Read Your Textbook

Why You Should and Why You Shouldn't

Jul 1, 2021 | Productivity

Let’s be honest. Nobody really wants to read their textbooks. There are about 100,000 more interesting activities I’d rather take part in. Sleeping on a bed of worms, watching that one sad scene from Up twenty times in a row, or eating a gallon of mayo all sound more enjoyable than reading a chapter about tectonic plates.

Unfortunately, professors don’t seem to understand this, and they keep assigning textbook chapters anyway. But do you have to read them? The short answer is: maybe. The slightly longer answer can be found below.

The Three Criteria for Deciding if You Should Read Your Textbook

1. Are you tested over the textbook reading?

If your professor gives you quizzes about the reading or tests you on specific items only found in your textbook, bad news, you need to read your textbook. It’s possible that the quizzes make up a small percentage of your overall grade and you might be able to get away with failing them and still get a good grade in the class. I wouldn’t try that though. Reading your textbook in these situations is highly recommended. The bed of worms will have to wait.

2. Does your professor lecture on the topics from the textbook?

Here’s a tricky one. If your professor’s lectures follow the textbook closely, you might not need to read your textbook. Taking detailed notes from the lectures and talking to the professor about any questions you have is often just as good as reading the textbook. In fact, it might be even better. Your professor will cover the essential information and avoid a lot of items in the textbook that you don’t need to know about.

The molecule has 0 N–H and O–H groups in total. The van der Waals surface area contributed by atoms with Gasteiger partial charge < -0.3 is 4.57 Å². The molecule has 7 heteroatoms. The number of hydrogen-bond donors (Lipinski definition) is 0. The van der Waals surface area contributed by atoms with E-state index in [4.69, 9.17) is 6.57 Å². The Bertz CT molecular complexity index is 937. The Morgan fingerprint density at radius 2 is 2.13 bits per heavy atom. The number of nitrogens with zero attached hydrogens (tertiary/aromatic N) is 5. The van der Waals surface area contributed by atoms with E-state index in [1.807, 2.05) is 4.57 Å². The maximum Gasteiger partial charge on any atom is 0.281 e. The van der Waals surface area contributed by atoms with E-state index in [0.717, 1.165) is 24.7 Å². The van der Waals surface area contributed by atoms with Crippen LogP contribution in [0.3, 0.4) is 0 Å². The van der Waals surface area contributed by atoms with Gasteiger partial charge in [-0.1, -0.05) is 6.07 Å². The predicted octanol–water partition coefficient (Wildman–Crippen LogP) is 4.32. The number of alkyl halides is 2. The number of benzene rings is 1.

3. Is it a tricky subject?

It’s usually easier to understand concepts in freshman or sophomore level classes. In these classes, you might be able to avoid reading your textbook because you can get all the information you need from lectures and reviews. Junior and senior classes are more complex, and you’ll need to read your textbook to understand what’s going on. Even if the textbook reading isn’t required, you’ll understand the subject better and do better on tests if you read your textbook.

The Key to Answering this Question

So by now you know the answer to this question is highly variable. It depends on the class, the grading structure, the professor, and the topic. The key to answering this question is constant assessment. Keep track of how your professor is running their class and how well you understand the subject. For the first half of the semester, you might be acing every quiz without ever flipping through the pages of your textbook. However, if things start to get harder, and you see your quiz grades going down, maybe add textbook reading back to your routine. Again, the key is to constantly monitor the situation and adjust your textbook reading accordingly